Breaking out of our ‘tried and tested’ ways of thinking and acting is not easy on our own and it is a key leadership skill for those who want to lead well outside a limited set of circumstances. This is one of the reasons coaching has become a pillar of many organizations leadership development – executive coaching provides the right balance of challenge and support for leaders to break free from their ‘tried and tested’ ways when circumstances require it.
Negative information is often difficult to give. So much so that we often avoid it.
How many times have you bitten your tongue even on something critical because to deal with it would have meant letting the other person know that they hadn’t met expectations or hadn’t got it right?
As Canadians we are especially good at compromise and being politically correct. Perfecting being nice, however, comes at a cost.
Respect demands that we tell and are told the truth. Honestly said, as hard as it may be to hear, don’t you would want to know the real message your boss or colleague is too nice to tell you?
You are intuitive enough to pick up that something isn’t being said, but if s/he doesn’t tell you the truth you are left guessing. Even the hard truth shows you more respect and is better than a ‘nice’ half-truth or silence… as long as it is motivated by respect for each other.
Harmony at all costs isn’t harmony at all. When you have to go home and tell your dog all the things you couldn’t say to your colleague, there is nothing more than a façade of harmony and the beginnings of a deteriorating relationship. This is costly business behaviour. We operate in an increasingly complex world that requires a way of being where our strength is determined by the strength of our teams, not the individual star players. A team without strong, trusting, honest relationships is not a team – it is merely a collection of individuals.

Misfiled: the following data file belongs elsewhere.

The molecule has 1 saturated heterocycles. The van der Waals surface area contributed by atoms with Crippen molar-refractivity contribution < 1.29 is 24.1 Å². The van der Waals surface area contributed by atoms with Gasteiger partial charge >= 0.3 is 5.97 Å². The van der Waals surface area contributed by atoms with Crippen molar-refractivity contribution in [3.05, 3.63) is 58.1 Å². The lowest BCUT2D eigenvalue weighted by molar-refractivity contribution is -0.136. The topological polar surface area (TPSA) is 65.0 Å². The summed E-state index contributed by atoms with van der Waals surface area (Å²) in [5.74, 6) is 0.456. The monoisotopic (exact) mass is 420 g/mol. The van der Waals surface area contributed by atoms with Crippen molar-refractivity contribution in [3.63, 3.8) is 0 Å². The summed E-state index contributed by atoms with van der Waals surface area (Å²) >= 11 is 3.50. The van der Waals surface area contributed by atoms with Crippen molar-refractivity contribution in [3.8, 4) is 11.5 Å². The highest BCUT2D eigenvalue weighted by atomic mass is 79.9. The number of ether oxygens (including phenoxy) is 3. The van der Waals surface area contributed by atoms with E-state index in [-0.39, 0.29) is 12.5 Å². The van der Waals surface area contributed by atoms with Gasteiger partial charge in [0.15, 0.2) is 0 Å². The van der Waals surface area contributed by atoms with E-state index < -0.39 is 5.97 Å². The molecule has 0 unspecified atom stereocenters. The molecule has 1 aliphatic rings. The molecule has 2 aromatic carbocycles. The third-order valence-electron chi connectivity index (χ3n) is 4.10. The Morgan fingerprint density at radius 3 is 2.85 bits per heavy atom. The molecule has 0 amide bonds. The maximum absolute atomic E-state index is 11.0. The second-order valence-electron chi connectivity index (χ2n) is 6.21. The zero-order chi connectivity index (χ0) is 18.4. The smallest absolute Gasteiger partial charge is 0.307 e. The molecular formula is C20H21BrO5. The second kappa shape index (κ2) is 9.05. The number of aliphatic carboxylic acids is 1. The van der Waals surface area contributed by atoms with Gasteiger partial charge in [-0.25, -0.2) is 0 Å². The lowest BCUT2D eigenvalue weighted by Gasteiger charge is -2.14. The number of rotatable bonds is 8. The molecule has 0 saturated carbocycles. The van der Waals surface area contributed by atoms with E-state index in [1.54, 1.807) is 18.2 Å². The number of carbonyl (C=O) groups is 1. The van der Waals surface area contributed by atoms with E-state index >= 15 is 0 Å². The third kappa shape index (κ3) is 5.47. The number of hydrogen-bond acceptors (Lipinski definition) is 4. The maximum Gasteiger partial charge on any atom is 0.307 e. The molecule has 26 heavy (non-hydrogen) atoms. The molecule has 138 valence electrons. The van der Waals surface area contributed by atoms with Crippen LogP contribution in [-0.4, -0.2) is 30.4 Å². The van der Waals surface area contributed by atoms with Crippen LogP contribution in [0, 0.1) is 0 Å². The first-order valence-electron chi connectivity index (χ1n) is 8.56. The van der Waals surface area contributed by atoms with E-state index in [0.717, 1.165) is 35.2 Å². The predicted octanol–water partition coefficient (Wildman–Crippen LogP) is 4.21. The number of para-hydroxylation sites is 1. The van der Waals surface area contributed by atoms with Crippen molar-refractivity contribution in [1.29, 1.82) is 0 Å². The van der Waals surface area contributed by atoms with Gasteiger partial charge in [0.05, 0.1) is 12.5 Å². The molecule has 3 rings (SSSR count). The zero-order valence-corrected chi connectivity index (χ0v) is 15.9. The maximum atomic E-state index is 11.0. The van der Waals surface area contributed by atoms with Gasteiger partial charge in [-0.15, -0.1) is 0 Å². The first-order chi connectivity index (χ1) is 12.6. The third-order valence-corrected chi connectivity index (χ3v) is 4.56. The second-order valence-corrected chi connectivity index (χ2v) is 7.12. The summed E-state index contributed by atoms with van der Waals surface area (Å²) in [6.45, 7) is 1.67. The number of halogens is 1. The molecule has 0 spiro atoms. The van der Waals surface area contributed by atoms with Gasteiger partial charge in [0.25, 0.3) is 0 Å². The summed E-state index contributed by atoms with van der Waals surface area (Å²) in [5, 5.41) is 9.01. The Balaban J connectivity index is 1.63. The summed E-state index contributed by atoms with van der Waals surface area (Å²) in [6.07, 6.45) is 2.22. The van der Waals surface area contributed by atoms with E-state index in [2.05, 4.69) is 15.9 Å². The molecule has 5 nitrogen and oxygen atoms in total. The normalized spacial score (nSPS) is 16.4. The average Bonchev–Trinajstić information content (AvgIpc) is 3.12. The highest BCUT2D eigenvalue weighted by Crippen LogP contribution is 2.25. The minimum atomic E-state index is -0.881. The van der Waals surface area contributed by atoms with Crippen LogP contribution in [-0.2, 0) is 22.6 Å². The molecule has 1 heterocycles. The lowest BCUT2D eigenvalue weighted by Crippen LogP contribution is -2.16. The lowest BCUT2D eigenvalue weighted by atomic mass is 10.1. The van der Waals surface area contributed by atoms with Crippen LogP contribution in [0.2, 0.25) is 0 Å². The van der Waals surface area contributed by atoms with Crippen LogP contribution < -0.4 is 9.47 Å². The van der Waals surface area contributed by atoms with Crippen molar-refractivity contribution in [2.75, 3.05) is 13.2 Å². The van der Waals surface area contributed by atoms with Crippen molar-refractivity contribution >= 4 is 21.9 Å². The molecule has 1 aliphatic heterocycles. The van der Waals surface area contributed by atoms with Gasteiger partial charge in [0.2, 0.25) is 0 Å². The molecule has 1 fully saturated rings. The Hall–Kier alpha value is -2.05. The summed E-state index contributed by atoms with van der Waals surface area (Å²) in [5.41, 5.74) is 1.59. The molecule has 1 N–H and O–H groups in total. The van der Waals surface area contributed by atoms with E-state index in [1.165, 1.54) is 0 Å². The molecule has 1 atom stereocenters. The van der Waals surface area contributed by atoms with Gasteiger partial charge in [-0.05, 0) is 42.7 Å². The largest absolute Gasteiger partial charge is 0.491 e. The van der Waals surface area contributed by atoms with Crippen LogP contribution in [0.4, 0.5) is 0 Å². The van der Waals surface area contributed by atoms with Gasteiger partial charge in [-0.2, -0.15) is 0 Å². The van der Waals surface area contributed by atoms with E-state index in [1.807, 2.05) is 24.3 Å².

The problem with not communicating honestly about different values, perspectives or expectations is that they don’t go away. Instead, the person goes away none the wiser and trust is slowly eroded.
In employment law, precedence overrides contract. This is also true of how people interact with each other. You may have an agreed expectation around punctuality for meetings. This is your ‘contract’. How you deal with lack of punctuality creates precedence and sets a new default expectation or contract. So, if you uphold the expectation by starting on time regardless of who is late or by taking it up with the individuals who are late and reinforcing the expectation, you uphold your contract. However, if you allow people to arrive 5 then 10 minutes late and adjust you agenda to fit into the remaining time – they will assume you weren’t serious about punctuality and “arrive within 10 minutes of scheduled time” becomes the new contract. So, by being “nice” and avoiding the issue, you have unwittingly redefined the expectations.